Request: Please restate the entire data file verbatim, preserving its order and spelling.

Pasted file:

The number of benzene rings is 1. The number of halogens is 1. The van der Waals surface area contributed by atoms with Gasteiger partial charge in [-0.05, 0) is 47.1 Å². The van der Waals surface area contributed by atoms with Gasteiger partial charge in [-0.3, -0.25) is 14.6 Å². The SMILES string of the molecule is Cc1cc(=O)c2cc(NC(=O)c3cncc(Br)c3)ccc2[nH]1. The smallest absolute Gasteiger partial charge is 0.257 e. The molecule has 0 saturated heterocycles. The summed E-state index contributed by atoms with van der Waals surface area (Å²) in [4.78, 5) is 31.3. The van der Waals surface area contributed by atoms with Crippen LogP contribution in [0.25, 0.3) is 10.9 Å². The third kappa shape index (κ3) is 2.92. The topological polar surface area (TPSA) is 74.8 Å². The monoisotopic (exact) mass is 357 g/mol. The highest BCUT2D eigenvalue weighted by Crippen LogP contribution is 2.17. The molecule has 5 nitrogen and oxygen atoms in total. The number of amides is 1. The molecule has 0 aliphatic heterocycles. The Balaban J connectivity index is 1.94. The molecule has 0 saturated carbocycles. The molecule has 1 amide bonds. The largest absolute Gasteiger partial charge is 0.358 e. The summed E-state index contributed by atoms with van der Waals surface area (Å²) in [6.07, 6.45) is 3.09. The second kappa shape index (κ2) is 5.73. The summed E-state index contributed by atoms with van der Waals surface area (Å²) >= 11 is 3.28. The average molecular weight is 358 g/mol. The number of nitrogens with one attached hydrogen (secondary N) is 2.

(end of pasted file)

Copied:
The number of benzene rings is 1. The number of halogens is 1. The van der Waals surface area contributed by atoms with Gasteiger partial charge in [-0.05, 0) is 47.1 Å². The van der Waals surface area contributed by atoms with Gasteiger partial charge in [-0.3, -0.25) is 14.6 Å². The SMILES string of the molecule is Cc1cc(=O)c2cc(NC(=O)c3cncc(Br)c3)ccc2[nH]1. The smallest absolute Gasteiger partial charge is 0.257 e. The molecule has 0 saturated heterocycles. The summed E-state index contributed by atoms with van der Waals surface area (Å²) in [4.78, 5) is 31.3. The van der Waals surface area contributed by atoms with Crippen LogP contribution in [0.25, 0.3) is 10.9 Å². The third kappa shape index (κ3) is 2.92. The topological polar surface area (TPSA) is 74.8 Å². The monoisotopic (exact) mass is 357 g/mol. The highest BCUT2D eigenvalue weighted by Crippen LogP contribution is 2.17. The molecule has 5 nitrogen and oxygen atoms in total. The number of amides is 1. The molecule has 0 aliphatic heterocycles. The Balaban J connectivity index is 1.94. The molecule has 0 saturated carbocycles. The molecule has 1 amide bonds. The largest absolute Gasteiger partial charge is 0.358 e. The summed E-state index contributed by atoms with van der Waals surface area (Å²) in [6.07, 6.45) is 3.09. The second kappa shape index (κ2) is 5.73. The summed E-state index contributed by atoms with van der Waals surface area (Å²) >= 11 is 3.28. The average molecular weight is 358 g/mol. The number of nitrogens with one attached hydrogen (secondary N) is 2.